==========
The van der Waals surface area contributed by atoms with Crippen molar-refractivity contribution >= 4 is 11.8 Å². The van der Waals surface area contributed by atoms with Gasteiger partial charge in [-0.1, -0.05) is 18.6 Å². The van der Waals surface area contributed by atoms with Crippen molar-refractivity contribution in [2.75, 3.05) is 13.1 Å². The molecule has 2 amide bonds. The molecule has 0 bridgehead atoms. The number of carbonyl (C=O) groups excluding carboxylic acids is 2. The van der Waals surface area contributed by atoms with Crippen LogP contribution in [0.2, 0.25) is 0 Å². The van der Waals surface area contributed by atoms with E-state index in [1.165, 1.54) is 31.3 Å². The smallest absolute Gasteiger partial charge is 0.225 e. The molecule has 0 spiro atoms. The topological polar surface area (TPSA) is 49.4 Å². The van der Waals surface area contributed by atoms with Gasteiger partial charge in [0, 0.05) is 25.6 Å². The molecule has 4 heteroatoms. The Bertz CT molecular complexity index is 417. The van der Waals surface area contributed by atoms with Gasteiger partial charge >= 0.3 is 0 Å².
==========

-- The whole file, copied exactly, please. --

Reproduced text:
The van der Waals surface area contributed by atoms with Crippen molar-refractivity contribution >= 4 is 11.8 Å². The van der Waals surface area contributed by atoms with Gasteiger partial charge in [-0.1, -0.05) is 18.6 Å². The van der Waals surface area contributed by atoms with Crippen molar-refractivity contribution in [2.75, 3.05) is 13.1 Å². The molecule has 2 amide bonds. The molecule has 0 bridgehead atoms. The number of carbonyl (C=O) groups excluding carboxylic acids is 2. The van der Waals surface area contributed by atoms with Crippen LogP contribution in [0.2, 0.25) is 0 Å². The van der Waals surface area contributed by atoms with E-state index in [1.165, 1.54) is 31.3 Å². The smallest absolute Gasteiger partial charge is 0.225 e. The molecule has 0 spiro atoms. The topological polar surface area (TPSA) is 49.4 Å². The van der Waals surface area contributed by atoms with Gasteiger partial charge in [0, 0.05) is 25.6 Å². The molecule has 4 heteroatoms. The Bertz CT molecular complexity index is 417. The van der Waals surface area contributed by atoms with Gasteiger partial charge >= 0.3 is 0 Å².